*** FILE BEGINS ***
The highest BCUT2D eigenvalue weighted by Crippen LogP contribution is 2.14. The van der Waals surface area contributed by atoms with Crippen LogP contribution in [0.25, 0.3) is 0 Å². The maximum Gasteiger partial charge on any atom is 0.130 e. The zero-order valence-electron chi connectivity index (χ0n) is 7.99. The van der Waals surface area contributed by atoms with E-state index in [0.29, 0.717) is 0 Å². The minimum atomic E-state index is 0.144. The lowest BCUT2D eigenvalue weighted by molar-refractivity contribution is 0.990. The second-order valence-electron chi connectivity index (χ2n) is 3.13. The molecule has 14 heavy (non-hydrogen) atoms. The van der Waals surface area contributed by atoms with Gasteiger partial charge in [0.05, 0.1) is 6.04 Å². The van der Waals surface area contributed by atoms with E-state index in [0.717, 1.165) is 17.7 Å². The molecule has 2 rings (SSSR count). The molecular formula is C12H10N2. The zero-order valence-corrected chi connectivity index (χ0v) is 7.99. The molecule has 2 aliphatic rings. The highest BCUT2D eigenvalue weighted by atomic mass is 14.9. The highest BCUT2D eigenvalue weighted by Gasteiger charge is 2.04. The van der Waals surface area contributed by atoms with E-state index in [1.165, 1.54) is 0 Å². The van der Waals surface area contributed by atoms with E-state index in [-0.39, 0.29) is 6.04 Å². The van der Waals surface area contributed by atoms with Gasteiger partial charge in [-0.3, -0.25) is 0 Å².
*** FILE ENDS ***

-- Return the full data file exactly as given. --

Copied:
The highest BCUT2D eigenvalue weighted by Crippen LogP contribution is 2.14. The van der Waals surface area contributed by atoms with Crippen LogP contribution in [0.25, 0.3) is 0 Å². The maximum Gasteiger partial charge on any atom is 0.130 e. The zero-order valence-electron chi connectivity index (χ0n) is 7.99. The van der Waals surface area contributed by atoms with E-state index in [0.29, 0.717) is 0 Å². The minimum atomic E-state index is 0.144. The lowest BCUT2D eigenvalue weighted by molar-refractivity contribution is 0.990. The second-order valence-electron chi connectivity index (χ2n) is 3.13. The molecule has 14 heavy (non-hydrogen) atoms. The van der Waals surface area contributed by atoms with Gasteiger partial charge in [0.05, 0.1) is 6.04 Å². The van der Waals surface area contributed by atoms with E-state index in [0.717, 1.165) is 17.7 Å². The molecule has 2 rings (SSSR count). The molecular formula is C12H10N2. The zero-order valence-corrected chi connectivity index (χ0v) is 7.99. The molecule has 2 aliphatic rings. The highest BCUT2D eigenvalue weighted by atomic mass is 14.9. The highest BCUT2D eigenvalue weighted by Gasteiger charge is 2.04. The van der Waals surface area contributed by atoms with E-state index in [1.165, 1.54) is 0 Å². The van der Waals surface area contributed by atoms with E-state index in [-0.39, 0.29) is 6.04 Å². The van der Waals surface area contributed by atoms with Gasteiger partial charge in [-0.3, -0.25) is 0 Å².